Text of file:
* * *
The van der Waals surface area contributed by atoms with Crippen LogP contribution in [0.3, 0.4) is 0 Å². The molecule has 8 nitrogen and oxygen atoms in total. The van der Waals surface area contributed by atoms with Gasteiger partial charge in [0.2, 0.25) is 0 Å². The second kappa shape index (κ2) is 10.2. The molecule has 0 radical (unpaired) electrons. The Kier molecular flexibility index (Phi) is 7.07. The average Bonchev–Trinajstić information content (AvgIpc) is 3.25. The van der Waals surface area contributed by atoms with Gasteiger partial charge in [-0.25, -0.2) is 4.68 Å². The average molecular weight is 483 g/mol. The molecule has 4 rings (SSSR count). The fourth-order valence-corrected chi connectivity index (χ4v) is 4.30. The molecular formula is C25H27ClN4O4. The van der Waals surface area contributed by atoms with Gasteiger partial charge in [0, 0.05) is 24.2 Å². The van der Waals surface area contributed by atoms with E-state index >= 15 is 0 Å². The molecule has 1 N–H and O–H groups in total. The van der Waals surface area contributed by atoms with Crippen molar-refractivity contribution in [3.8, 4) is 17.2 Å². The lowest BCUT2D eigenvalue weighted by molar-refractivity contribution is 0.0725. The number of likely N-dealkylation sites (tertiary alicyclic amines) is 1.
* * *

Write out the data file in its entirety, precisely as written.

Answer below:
The van der Waals surface area contributed by atoms with Crippen LogP contribution in [0.3, 0.4) is 0 Å². The molecule has 8 nitrogen and oxygen atoms in total. The van der Waals surface area contributed by atoms with Gasteiger partial charge in [0.2, 0.25) is 0 Å². The second kappa shape index (κ2) is 10.2. The molecule has 0 radical (unpaired) electrons. The Kier molecular flexibility index (Phi) is 7.07. The average Bonchev–Trinajstić information content (AvgIpc) is 3.25. The van der Waals surface area contributed by atoms with Gasteiger partial charge in [-0.25, -0.2) is 4.68 Å². The average molecular weight is 483 g/mol. The molecule has 4 rings (SSSR count). The fourth-order valence-corrected chi connectivity index (χ4v) is 4.30. The molecular formula is C25H27ClN4O4. The van der Waals surface area contributed by atoms with Gasteiger partial charge in [0, 0.05) is 24.2 Å². The van der Waals surface area contributed by atoms with E-state index >= 15 is 0 Å². The molecule has 1 N–H and O–H groups in total. The van der Waals surface area contributed by atoms with Crippen molar-refractivity contribution in [3.8, 4) is 17.2 Å². The lowest BCUT2D eigenvalue weighted by molar-refractivity contribution is 0.0725. The number of likely N-dealkylation sites (tertiary alicyclic amines) is 1.